Thursday, December 22, 2011

Books of 2011

One of the greatest parts of my life here in Poland is, funnily enough, not owning a car. It allows me, a relatively slow reader, the chance to read books on my lifetime of travel on public transport. If I am not checking out the grannies and all their shenanigans, the girls in heels or the old men talking to themselves, I am reading. The times I have to stand really makes me feel a little anxious. Not because I am lazy and want to sit, but because it normally means it is super busy and I can't read. Plus, it makes the trips seem a lot longer. This time last year I had knocked off 32 books, where as now it is a lowly 18. The difference this year is that I have chosen to read a lot larger books. It fills up the bookshelf quicker and makes me look like some kind of intellect! Haha. Once, due to my love of hard covered books, I was asked if I was reading the bible on the tram! How funny. I do like fiction based loosely on facts though, so you never know.

Front cover
Oscar and Lucinda - Peter Carey  (544 pages) 
Well this was a slow long and relatively painful book. If it wasn't an Australian author, I would certainly have given up early on this one. The last 50 pages really started to get interesting, but that was too little to late to save it. I wonder what the movie will be like as it was reviewed well in Australia when released. 5/10

Front Cover

Ghost Ships: A Surrealist Love Triangle - Robert McNab  (276 pages) 
Ok, to be honest, I had no idea what this book was about when I picked it up off the shelf of our bookcase. I jumped on the Metro and opened it to find that it is more a text book based on some of the origins on Surrealism and in specifics Max Ernst and Paul Eluard. The Ghost Ships title refers to how travel to Indochina was a recurrent theme to them and a huge influence on their lives especially creatively speaking. It kind of confirms to me that travel helps you be creative. The book was really interesting but as "a read" it was probably not awesome. 6.5/10

Front cover of the UK edition
Down Under - Bill Bryson (400 pages) 
I started this book a couple of years ago and never got it. I just couldn't enjoy his style, but I never really knew why. I think I find him annoying because at times I see his sense of humour similar to mine, so I guess I see why some people find me very unfunny. I think maybe we are both very humourous people yet we are unable to convey this on paper, maybe we are all about sign language and body humour. That said it was nice to learn more about Australia and the places I could still go to.Still I didn't enjoy the book that much.Maybe better for non-natives. 6.5/10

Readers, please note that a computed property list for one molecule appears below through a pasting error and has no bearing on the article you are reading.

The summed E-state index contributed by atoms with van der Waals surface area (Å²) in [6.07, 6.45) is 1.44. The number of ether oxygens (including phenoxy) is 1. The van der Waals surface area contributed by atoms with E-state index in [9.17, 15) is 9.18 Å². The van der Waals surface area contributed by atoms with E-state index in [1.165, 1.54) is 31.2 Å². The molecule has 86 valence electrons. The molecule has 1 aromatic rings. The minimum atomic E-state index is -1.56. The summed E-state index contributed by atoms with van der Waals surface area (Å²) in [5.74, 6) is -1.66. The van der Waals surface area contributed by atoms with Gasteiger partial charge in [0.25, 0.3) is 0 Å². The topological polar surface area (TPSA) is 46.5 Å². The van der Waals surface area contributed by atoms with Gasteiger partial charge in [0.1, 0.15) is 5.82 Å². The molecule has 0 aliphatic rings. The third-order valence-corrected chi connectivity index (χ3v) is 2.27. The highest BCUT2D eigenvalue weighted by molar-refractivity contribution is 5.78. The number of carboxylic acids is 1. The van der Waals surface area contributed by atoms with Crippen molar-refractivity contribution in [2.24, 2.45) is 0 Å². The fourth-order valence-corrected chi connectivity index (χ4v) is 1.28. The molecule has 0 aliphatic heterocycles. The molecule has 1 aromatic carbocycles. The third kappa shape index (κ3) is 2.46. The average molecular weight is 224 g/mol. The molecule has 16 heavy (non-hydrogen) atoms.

Front Cover bilingual edition
Spacerownik. Warszawa śladami PRL-u (Book Of Walks - Landmarks of People's Poland in Warsaw) - Jerzy S. Majewski   (255 pages) 
This is a really lovely book about Warsaw. It doesn't glorify the Socialism era but it does go some way to explaining about the world that has been inherited by the Varsavian peoples since those days. It tells of the house, the estates, the cultural and public buildings. It explains the ideas and the concepts of why this was done and what the real goal was. It certainly opened my eyes to what is around me on a daily basis. It really was interesting. 8/10 

Australian edition front cover.

Lunch in Paris: A Love Story, with Recipes - Elizabeth Bard  (320 pages) 
This was a book left over by my sister when she visited for the wedding. I picked it up as I was looking for something light. This was certainly that. It is a nice enough book as it has recipes, and as a person from another country living in Europe you see some similarities between my life and hers. I guess it ended up being a little light on and some of the recipes were to say a little simplistic, like Port Melon: get a melon, take out the seeds, and pour in port.... OK, great. So as a nice piece of fluff with some nice food talk then this is it. My sister finished it in a day, I finished it in less than a week of commuting. Decent 6/10

From the telegraph review
A Country in the Moon - Michael Moran   (368 pages) 
Well I was really looking forward to this after there were some really big reviews here in Poland about this book, you can also check The Telegraph for a review, too. However, if you were to exclude quotes from Norman Davies and his impeccable research and the Chopin/classical music fawning, there really is little to this book. As Michael is an Australian living in Warsaw, I was hoping for some wonderful insight. What I ended up with was a historical book and very little insight as to how Warsaw/Poland was in the 90's and early 00's. Quite sad really. But if you know nothing of Polish history then this is a decent read it kind of highlights Davies work, if you don't have the drive to push through his detailed writings.  5/10